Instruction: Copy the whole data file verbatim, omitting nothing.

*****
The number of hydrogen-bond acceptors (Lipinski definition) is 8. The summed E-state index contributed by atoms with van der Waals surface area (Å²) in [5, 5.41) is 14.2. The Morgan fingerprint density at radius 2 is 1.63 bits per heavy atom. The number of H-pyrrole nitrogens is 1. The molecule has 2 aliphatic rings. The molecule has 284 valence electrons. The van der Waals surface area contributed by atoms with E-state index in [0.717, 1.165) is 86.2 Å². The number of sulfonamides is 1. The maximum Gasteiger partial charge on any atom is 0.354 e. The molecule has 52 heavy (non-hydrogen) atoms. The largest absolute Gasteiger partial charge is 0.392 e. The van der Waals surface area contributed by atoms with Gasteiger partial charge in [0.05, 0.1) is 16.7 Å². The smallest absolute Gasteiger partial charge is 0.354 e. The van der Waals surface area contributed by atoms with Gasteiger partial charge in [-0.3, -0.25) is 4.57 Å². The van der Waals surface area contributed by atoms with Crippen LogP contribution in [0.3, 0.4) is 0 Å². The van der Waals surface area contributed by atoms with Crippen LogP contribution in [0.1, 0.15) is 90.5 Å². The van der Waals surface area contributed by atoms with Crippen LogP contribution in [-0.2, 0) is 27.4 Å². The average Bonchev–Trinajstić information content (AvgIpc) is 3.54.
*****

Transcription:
The number of hydrogen-bond acceptors (Lipinski definition) is 8. The summed E-state index contributed by atoms with van der Waals surface area (Å²) in [5, 5.41) is 14.2. The Morgan fingerprint density at radius 2 is 1.63 bits per heavy atom. The number of H-pyrrole nitrogens is 1. The molecule has 2 aliphatic rings. The molecule has 284 valence electrons. The van der Waals surface area contributed by atoms with E-state index in [0.717, 1.165) is 86.2 Å². The number of sulfonamides is 1. The maximum Gasteiger partial charge on any atom is 0.354 e. The molecule has 52 heavy (non-hydrogen) atoms. The largest absolute Gasteiger partial charge is 0.392 e. The van der Waals surface area contributed by atoms with Gasteiger partial charge in [0.05, 0.1) is 16.7 Å². The smallest absolute Gasteiger partial charge is 0.354 e. The van der Waals surface area contributed by atoms with Gasteiger partial charge in [-0.3, -0.25) is 4.57 Å². The van der Waals surface area contributed by atoms with Crippen LogP contribution in [0.3, 0.4) is 0 Å². The van der Waals surface area contributed by atoms with Crippen LogP contribution in [0.1, 0.15) is 90.5 Å². The van der Waals surface area contributed by atoms with Crippen LogP contribution in [-0.2, 0) is 27.4 Å². The average Bonchev–Trinajstić information content (AvgIpc) is 3.54.